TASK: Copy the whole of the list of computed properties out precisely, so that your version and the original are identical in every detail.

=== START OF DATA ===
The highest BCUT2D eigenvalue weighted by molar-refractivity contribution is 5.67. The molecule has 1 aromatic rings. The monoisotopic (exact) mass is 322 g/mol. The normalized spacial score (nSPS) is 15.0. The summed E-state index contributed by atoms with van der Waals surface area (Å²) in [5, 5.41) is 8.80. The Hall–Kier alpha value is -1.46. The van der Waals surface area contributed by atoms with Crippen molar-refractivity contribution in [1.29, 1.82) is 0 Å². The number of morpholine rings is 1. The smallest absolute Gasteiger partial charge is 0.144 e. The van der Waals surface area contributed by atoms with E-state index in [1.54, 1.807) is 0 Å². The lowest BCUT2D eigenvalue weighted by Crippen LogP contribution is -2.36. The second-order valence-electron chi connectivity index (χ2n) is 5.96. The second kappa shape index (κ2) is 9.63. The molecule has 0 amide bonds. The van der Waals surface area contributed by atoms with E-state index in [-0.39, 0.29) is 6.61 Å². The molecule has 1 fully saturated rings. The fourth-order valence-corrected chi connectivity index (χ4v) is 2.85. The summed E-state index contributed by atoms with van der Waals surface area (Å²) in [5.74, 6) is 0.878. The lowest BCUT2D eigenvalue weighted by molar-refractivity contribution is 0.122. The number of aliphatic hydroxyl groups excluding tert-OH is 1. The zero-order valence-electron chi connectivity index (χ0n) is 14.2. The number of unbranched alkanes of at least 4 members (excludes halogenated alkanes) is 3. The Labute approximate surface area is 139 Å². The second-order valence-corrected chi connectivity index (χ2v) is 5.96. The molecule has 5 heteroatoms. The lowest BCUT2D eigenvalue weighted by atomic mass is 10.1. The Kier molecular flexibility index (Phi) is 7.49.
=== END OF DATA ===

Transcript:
The highest BCUT2D eigenvalue weighted by molar-refractivity contribution is 5.67. The molecule has 1 aromatic rings. The monoisotopic (exact) mass is 322 g/mol. The normalized spacial score (nSPS) is 15.0. The summed E-state index contributed by atoms with van der Waals surface area (Å²) in [5, 5.41) is 8.80. The Hall–Kier alpha value is -1.46. The van der Waals surface area contributed by atoms with Crippen molar-refractivity contribution in [1.29, 1.82) is 0 Å². The number of morpholine rings is 1. The smallest absolute Gasteiger partial charge is 0.144 e. The van der Waals surface area contributed by atoms with E-state index in [1.54, 1.807) is 0 Å². The lowest BCUT2D eigenvalue weighted by Crippen LogP contribution is -2.36. The second-order valence-electron chi connectivity index (χ2n) is 5.96. The second kappa shape index (κ2) is 9.63. The molecule has 0 amide bonds. The van der Waals surface area contributed by atoms with E-state index in [-0.39, 0.29) is 6.61 Å². The molecule has 1 fully saturated rings. The fourth-order valence-corrected chi connectivity index (χ4v) is 2.85. The summed E-state index contributed by atoms with van der Waals surface area (Å²) in [5.74, 6) is 0.878. The lowest BCUT2D eigenvalue weighted by molar-refractivity contribution is 0.122. The number of aliphatic hydroxyl groups excluding tert-OH is 1. The zero-order valence-electron chi connectivity index (χ0n) is 14.2. The number of unbranched alkanes of at least 4 members (excludes halogenated alkanes) is 3. The Labute approximate surface area is 139 Å². The second-order valence-corrected chi connectivity index (χ2v) is 5.96. The molecule has 5 heteroatoms. The lowest BCUT2D eigenvalue weighted by atomic mass is 10.1. The Kier molecular flexibility index (Phi) is 7.49.